This weekend ASFF selects five new films from around the globe that will be hitting UK cinemas this Friday. A documentary, two remakes, a biopic and a social realist drama, sourced from America, Britain and Lebanon, these tackle such pertinent topics as gender equality and child poverty, along with the more age-old staples like revenge and romance.
After the hit documentary RBG, the further anointing of Supreme Court Justice Ruth Bader Ginsberg continues with this biopic from Mimi Leder. Very much about Ginsberg’s early years, from Harvard law student to taking on her first breakthrough case in fighting against gender discrimination, the film stars British actress Felicity Jones in the lead. She’s paired with Armie Hammer, who plays Ruth’s beloved husband Marty, for what is a well-intentioned drama that feels very appropriate in the current climate.
The superb young British actor Alex Lawther (Freak Show, Ghost Stories) takes the lead in this comic re-working of the Cyrano de Bergerac story from feature debut director Toby MacDonald. Set in an English boarding school, Lawther plays Amberson, a student who helps his fellow pupil – the alpha male Winchester (Jonah Hauer-King) – romance a new French girl by writing romantic musings. Drawing from the likes of Wes Anderson’s Rushmore, it also features the fine Gallic star Denis Ménochet.
Norwegian director Hans Petter Moland remakes his own 2014 film In Order of Disappearance in English, with Liam Neeson taking over from original star Stellan Skarsgårdas a snowplow driver who takes revenge on drug dealers he believes killed his son. While the film has been overshadowed by Neeson’s controversial race-related comments, made in an interview during his promotional duties, those seeking out a cold, bloody thriller need look no further. Laura Dern and Michael Eklund co-star.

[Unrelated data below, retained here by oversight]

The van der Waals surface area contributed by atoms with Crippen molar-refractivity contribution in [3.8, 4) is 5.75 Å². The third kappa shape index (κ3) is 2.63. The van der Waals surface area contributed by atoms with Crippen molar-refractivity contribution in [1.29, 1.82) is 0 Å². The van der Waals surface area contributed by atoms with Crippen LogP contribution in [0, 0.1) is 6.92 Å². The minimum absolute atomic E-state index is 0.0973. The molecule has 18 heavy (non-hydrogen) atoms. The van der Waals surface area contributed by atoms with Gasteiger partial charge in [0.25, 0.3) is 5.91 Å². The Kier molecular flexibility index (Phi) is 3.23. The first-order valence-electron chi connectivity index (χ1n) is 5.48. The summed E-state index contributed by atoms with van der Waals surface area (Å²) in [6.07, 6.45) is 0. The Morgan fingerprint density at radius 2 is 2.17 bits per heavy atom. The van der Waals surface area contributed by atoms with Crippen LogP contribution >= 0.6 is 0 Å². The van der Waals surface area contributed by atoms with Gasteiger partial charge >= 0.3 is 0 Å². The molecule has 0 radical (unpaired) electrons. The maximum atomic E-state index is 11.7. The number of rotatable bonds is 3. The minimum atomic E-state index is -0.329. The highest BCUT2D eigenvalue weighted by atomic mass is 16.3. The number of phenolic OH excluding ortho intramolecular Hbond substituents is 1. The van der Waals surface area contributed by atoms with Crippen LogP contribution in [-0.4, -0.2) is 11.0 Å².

An Oscar-nominee for Best Foreign Language Film, and winner of the Jury Prize in Cannes last year, Nadine Labaki’s Lebanon-set drama is a hugely emotive experience. Zain Al Rafeea plays a 12 year-old boy, who takes his parents to court to sue them for the life of devastating poverty he’s living. Criticized unfairly by some for wallowing in squalor, Labaki’s film is in fact a heart-wrenching tale of the forgotten children living in unbelievably harsh conditions.
R&B and soul legend Teddy Pendergrass gets the documentary he deserves, with Olivia Lichtenstein’s film addressing his tumultuous life story. Famed for the song If You Don’t Know Me By Now, Pendergrass died in 2010, aged 59, though Lichtenstein manages to seek out fresh interviews with friends and colleagues, as well as unearth some rare archive footage, including tapes recorded by the singer himself.
All films released on 22 February.
1. Still from Capernaum.